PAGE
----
“We need to make sure that when we evaluate the Irene response that we include Dare in the evaluation and plan for this next year,” Styron said. 
Residents reported a two-mile traffic back-up in the early morning hours Sunday for the 6 a.m. Swan Quarter ferry.

Business owners on Ocracoke this weekend noted that business has been unsteady. Many have abbreviated hours, as would be typical for later in the fall.

“We’re having late-fall numbers,” noted B.J. Oelschlegel, owner of the Slushy Stand, which sells ice cream and coffee and rents bicycles. “Usually at this time of the year we’re pretty busy.”

“It’s the second weekend after the island opened up (after Hurricane Irene), and we have no idea what to expect in terms of customers,” added Sarah Whitlock, who works at the stand.

But it’s not just the damage on Hatteras and Pea islands. It’s also the damage throughout the East Coast, she noted, which may also be affecting peoples’ decisions to come to the Outer Banks for vacation.

Day trippers, the lifeblood of most businesses on Ocracoke, have virtually dried up.

“What day trippers?” asked Rufus Keel, owner of the Sunglass Shop.

But Frank Brown noted he had some day visitors from Emerald Isle over the weekend.

“But that’s expensive,” he said about the $30 round-trip cost for a ferry ride that a day-tripper would have to shell out.

Ashley and Jason Harrell, owner of Lula Belles, reported on Sunday that some of the Hatteras visitors going through the village had stopped in.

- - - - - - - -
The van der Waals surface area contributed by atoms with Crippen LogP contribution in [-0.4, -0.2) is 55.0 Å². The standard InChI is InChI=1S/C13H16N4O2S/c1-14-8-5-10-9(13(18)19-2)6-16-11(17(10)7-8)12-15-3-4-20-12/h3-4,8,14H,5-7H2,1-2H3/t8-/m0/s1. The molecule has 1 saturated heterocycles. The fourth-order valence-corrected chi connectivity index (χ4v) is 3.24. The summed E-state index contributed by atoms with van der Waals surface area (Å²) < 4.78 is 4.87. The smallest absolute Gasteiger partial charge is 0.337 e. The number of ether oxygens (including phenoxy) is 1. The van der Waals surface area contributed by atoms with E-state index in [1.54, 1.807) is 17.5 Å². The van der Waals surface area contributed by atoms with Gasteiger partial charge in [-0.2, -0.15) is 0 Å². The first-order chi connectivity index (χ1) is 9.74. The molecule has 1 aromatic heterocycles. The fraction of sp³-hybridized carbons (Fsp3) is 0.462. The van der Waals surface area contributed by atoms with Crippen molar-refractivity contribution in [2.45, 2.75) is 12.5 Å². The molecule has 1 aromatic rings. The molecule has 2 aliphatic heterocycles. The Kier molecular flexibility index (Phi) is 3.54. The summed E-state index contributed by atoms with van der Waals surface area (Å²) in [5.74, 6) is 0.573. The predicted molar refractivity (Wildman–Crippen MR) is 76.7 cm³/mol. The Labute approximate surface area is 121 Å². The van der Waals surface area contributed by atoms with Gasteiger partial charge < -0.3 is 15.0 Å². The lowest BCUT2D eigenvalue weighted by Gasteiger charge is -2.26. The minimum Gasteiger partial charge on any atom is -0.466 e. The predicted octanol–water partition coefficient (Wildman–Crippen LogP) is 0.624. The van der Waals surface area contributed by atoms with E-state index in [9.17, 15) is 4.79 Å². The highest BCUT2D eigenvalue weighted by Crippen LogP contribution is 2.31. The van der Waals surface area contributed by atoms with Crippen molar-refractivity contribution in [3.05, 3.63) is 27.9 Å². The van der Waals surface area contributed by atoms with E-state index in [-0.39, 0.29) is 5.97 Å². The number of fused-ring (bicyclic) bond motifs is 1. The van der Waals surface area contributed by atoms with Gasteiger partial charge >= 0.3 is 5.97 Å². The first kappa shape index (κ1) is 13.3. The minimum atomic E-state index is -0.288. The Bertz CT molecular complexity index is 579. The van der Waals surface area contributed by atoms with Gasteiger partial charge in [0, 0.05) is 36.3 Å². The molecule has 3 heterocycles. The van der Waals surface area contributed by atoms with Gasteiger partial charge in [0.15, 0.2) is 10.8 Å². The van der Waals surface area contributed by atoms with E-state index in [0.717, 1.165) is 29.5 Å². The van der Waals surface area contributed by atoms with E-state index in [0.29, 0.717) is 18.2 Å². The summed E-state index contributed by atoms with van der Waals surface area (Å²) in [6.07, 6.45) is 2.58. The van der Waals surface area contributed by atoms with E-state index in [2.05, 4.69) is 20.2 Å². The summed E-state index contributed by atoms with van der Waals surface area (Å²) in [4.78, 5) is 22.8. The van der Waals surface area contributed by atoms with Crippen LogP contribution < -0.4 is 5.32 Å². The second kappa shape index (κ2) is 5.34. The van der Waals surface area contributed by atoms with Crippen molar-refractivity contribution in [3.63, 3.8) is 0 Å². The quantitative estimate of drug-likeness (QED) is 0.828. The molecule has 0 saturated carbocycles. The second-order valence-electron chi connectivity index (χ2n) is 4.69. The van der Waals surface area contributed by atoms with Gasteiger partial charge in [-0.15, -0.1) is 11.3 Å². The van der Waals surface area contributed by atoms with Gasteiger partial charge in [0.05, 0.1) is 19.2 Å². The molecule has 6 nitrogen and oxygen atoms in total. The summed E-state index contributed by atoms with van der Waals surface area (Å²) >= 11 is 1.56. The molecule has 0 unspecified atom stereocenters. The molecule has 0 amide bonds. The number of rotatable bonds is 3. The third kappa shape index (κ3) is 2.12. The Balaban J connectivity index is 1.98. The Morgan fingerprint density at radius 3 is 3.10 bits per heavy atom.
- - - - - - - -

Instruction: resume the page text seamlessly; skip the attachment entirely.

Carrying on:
“We’ve had people saying they will stop a night in Ocracoke on the way in and on the way back,” she said.

This reporter rode the Cedar Island ferry Saturday afternoon. More than half of the 48 vehicles on the ferry were headed to Hatteras Island.

Interviews with some of those on the ferry showed that they are sympathetic to Ocracoke’s plight, too.

“The Outer Banks is our favorite place,” said Linda Hall, who, with her husband Sam, was headed to Frisco. “It’s so sad what happened from the hurricane.” 

She said her party plans to visit Ocracoke mid-week to help support the businesses here.

Angel and Ricky Poovey of Durham noted they, too, will visit Ocracoke after they get settled.

“We want to spend some of our money on Ocracoke, too,” Poovey said. “It’s been hard for everyone.”

Rental companies are scrambling to help vacationers who can’t get weekend ferry reservations to modify their vacations to come a day before or day after their scheduled week.

“We’ve been pretty lucky with people cooperating,” noted Cherie Ely, an assistant at Blue Heron Realty.

She said some rental home owners are allowing vacationers to change their dates and are trying to be creative about how to get folks onto the island.

The companies also have been working ahead by calling folks who have future vacations to make ferry reservations now.

Collectively, it’s a waiting game.

“As soon as they can get 12 South open, the better it will be for all of us,” Brown said.